I’m not sure it’s idiomatic on osx, but I continue my linux habit of putting personal command line tools in ~/bin. I like to build all of these tools in a single cabal sandbox, and then link them into ~/bin. Hence, assuming ~/bin is on my path:

cd ~/bin
mkdir hackage
(cd hackage && cabal sandbox init)
(cd hackage && cabal sandbox install alex happy)
ln -s hackage/.cabal-sandbox/bin/alex
ln -s hackage/.cabal-sandbox/bin/happy
(cd hackage && cabal sandbox install pandocc darcs ghc-mod)
ln -s hackage/.cabal-sandbox/bin/pandoc
ln -s hackage/.cabal-sandbox/bin/darcs
ln -s hackage/.cabal-sandbox/bin/ghc-mod

(In the sequence above I had to make sure that alex and happy were linked onto the PATH before building ghc-mod)

6. Build gtk2hs in its own sandbox

The hard work is already done by brew. We can use build gtk2hs following the standard build instructions:

export PKG_CONFIG_PATH=/opt/X11/lib/pkgconfig
export PATH=.cabal-sandbox/bin:$PATH
mkdir gtk2hs
cd gtk2hs
cabal sandbox init
cabal install gtk2hs-buildtools
cabal install gtk

Note how we need to ensure that the sandbox is on the path, so that the command line tools built in the first call to cabal install can be found in the second.

Summary

All in all, this process was much smoother than before. Both ghcformacosx and brew are excellent pieces of work – kudos to their developers. ghc is, of course, as awesome as ever. When used with sandboxes cabal works well (despite the "cabal hell" reputation). However, having to manually resolve dependencies on build tools is tedious, I’d really like to see this cabal issue resolved.

Update [2015-03-01]

One issue cropped up after this post. It turns out that ghc-mod has some constraints on the combinations of ghc and cabal versions, and unfortunately the combination provided in ghcformacosx is not supported. I worked around this by installing a older version of cabal in ~/bin:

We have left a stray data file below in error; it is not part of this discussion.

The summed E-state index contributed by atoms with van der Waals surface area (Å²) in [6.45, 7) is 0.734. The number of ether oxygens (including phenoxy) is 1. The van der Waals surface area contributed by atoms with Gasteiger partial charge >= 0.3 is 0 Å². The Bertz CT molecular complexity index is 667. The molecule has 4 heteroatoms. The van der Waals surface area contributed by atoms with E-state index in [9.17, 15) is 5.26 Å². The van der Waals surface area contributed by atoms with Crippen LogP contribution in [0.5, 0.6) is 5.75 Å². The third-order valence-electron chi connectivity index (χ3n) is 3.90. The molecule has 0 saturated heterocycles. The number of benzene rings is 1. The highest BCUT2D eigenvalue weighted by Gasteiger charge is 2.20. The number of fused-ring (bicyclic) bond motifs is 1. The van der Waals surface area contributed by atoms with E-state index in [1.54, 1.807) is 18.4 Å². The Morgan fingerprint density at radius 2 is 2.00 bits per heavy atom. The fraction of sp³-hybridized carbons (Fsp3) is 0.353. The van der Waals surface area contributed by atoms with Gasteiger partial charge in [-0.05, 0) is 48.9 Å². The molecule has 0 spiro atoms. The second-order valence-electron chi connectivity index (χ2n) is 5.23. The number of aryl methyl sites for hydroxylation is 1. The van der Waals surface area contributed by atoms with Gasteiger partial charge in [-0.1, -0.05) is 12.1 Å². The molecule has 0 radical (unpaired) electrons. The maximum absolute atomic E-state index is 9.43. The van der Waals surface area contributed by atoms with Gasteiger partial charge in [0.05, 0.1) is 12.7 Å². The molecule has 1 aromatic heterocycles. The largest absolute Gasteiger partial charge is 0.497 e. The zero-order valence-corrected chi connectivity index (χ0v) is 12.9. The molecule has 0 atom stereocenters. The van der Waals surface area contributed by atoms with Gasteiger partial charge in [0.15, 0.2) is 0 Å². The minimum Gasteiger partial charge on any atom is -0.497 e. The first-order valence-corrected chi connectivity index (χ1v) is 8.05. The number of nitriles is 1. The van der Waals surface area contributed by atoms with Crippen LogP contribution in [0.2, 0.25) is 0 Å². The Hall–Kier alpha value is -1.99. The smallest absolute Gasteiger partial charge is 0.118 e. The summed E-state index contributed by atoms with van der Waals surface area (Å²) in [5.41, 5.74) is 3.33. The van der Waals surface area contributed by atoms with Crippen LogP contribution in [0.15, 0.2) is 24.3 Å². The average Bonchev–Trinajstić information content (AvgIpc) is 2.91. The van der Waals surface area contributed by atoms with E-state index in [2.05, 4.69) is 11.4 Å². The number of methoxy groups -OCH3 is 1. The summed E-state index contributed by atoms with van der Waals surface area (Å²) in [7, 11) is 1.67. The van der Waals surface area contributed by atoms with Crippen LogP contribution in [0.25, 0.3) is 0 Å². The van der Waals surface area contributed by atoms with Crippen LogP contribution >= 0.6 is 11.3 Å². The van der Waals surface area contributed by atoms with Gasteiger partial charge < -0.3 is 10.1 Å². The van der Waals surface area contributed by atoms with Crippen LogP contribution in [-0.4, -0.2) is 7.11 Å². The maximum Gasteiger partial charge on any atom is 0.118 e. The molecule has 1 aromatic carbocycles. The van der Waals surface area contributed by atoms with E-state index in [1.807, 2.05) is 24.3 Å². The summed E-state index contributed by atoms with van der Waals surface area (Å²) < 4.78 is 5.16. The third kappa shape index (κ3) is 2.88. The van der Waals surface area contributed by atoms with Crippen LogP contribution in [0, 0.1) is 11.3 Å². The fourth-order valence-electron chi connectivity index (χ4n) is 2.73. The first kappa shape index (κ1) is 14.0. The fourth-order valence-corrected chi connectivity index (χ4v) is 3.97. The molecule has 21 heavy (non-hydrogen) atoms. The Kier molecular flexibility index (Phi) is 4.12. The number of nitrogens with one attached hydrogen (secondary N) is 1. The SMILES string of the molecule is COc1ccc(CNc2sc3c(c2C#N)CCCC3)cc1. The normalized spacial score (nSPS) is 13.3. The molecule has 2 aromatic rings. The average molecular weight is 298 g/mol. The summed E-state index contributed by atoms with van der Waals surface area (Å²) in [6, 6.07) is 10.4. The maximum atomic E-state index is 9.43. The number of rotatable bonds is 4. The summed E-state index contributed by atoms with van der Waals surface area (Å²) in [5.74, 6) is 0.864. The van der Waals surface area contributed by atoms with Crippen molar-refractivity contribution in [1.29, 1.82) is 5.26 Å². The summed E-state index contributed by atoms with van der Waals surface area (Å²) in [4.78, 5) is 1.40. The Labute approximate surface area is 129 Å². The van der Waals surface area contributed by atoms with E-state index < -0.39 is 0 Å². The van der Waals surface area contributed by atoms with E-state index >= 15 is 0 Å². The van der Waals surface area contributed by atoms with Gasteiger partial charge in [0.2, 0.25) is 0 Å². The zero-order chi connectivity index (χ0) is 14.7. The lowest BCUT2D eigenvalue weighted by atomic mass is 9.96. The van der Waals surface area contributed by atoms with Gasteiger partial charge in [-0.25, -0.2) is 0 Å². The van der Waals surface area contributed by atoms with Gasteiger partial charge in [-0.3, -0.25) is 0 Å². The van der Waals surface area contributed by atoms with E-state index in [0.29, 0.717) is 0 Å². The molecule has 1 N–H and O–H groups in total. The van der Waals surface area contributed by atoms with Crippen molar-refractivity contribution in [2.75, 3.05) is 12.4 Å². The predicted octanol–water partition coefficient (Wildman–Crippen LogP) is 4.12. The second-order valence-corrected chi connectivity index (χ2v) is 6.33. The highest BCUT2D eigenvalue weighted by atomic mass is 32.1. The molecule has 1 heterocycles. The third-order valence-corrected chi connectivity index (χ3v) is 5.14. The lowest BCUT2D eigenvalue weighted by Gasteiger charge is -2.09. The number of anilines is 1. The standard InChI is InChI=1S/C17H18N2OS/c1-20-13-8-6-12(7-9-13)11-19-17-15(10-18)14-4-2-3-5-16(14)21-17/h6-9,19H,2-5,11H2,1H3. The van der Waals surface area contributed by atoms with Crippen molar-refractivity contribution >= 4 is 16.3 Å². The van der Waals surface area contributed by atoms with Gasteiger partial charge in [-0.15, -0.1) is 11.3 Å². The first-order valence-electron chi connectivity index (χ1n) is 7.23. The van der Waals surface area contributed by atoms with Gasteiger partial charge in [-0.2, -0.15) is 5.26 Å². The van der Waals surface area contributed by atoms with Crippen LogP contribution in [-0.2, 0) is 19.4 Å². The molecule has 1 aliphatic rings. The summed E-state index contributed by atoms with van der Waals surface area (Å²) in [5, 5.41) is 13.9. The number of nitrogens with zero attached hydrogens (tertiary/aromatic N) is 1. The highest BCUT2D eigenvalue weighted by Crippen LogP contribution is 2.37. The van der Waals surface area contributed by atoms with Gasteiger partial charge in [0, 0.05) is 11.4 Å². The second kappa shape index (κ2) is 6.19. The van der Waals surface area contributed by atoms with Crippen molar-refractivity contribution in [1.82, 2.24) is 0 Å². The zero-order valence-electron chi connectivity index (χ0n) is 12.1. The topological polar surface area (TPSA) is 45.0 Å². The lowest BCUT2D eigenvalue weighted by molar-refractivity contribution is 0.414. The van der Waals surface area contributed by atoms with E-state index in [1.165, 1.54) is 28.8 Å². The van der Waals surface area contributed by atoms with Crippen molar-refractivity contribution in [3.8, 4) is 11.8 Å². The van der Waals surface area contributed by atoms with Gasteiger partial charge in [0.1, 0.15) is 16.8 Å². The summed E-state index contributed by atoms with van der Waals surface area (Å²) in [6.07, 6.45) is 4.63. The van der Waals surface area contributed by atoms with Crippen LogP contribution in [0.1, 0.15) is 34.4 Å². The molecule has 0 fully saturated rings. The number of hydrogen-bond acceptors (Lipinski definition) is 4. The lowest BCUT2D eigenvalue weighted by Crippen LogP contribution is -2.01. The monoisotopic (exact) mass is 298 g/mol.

cd ~/bin/hackage
cabal install --constraint "Cabal < 1.22" cabal-install
cd ~/bin
ln -s hackage/.cabal-sandbox/bin/cabal
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4 thoughts on “Haskell on Yosemite (OSX 10.10)

  1. Is it really this painful to get started with haskell?
    I have been trying to install it on OS X 10.9, but no success.
    I don’t understand the purpose of installers, if we have to tweak so many things.

  2. The above list is fairly lengthy, because I work on a variety of haskell packages, many of which have non-haskell dependencies.

    To get started, it should be enough to do steps 1 and 3 above.

  3. Hi ; is there a place to find some simple explanations ? i mean, i followed your very clear steps, trying to understand a few cuple of things ; but now, how do i create a haskell programm just to draw a circle, and compile it for different plateforms ? any help would be.. very helpful. It is always frustating, you know, to encounter so many technical installations things, when you begin and are impatient just to code…

    • Haskell is a native code compiler, and it doesn’t cross compile – so if you want to compile a program for different platforms you’ll need to build on each of those platforms.

      For simple drawing in haskell, I recommend the gloss library. It is well documented.